Because he is blind and confined to a wheelchair, Hamm is completely dependent on Clov. In that sense, they are more than master and servant because without Clov, Hamm would be. Despite being terribly mistreated by Hamm, however, Clov does not leave him, not out of love or loyalty, but because he doesn't know the combination to the lock on the food pantry. Hamm does ask Clov for a kiss, but it may be from a need for any kind of human contact or affection rather than from sexual desire.
This is a very strange play, and as such, it is difficult to place "normal" rules of conduct on its characters. The play is absurd, the characters are absurd, their motivations and behaviors are absurd.
There are definitely different ways to interpret their relationship and the play as a whole, for that matter, but I don't think there is much to insinuate a sexual relationship despite the kiss. Beckett would probably tell us that it is absurd to try to find much meaning in this play or ANYTHING else for that matter. There are a few ways that you can look at their relationship that doesn't involve a master/servant relationship OR a sexual one.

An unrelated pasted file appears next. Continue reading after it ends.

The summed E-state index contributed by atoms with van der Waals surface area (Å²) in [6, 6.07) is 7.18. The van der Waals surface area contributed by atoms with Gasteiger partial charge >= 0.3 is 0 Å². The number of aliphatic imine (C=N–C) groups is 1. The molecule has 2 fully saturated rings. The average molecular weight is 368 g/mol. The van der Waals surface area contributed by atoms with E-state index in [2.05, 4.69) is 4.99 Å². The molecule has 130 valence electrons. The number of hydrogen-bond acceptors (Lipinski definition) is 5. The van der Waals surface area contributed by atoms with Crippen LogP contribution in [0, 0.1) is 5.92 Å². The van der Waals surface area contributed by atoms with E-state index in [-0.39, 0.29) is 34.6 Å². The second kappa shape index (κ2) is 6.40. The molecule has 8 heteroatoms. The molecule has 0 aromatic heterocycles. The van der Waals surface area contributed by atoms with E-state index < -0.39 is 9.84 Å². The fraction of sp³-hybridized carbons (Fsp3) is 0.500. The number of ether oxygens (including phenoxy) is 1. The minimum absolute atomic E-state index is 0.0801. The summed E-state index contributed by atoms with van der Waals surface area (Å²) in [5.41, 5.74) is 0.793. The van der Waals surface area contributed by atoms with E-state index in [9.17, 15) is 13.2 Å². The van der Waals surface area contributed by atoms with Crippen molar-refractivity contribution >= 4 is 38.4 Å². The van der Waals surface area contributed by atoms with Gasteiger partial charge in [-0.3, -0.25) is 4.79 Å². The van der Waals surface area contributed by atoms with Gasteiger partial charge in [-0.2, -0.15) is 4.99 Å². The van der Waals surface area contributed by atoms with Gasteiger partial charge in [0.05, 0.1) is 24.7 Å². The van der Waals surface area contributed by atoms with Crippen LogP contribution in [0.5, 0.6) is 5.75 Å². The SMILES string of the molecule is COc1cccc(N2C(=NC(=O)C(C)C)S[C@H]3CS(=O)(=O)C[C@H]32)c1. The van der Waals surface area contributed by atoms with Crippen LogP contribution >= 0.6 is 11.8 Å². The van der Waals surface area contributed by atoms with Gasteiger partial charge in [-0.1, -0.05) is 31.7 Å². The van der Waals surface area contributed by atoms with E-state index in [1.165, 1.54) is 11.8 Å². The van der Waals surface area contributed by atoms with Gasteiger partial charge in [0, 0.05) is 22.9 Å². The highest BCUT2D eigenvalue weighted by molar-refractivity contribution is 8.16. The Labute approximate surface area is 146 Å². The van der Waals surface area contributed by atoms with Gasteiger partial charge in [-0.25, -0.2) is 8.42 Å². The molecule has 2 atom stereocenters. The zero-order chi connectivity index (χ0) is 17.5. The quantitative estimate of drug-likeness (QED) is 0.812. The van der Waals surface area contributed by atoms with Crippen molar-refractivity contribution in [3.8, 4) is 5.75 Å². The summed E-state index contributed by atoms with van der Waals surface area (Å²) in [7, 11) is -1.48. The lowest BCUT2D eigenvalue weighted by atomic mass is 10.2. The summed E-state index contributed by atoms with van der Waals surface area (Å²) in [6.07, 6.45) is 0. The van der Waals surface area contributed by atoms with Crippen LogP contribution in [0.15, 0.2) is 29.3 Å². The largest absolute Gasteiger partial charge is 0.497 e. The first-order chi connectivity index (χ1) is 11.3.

For one, it is hinted that perhaps Hamm is Clov's father or adopted father. This might better explain the kiss than physical desire.
Another way to look at their dynamic is to view them as symbols, even though they try to defy that view. In one interpretation, Hamm could be likened to the ego or brain of an aging individual while Clov could be the senses and faculties of the same individual. (he is Hamm's only connection to the outside world, without Clov, he is utterly isolated inside their skull of a room).
There are too many various interpretations to list here, but perhaps this can get you thinking.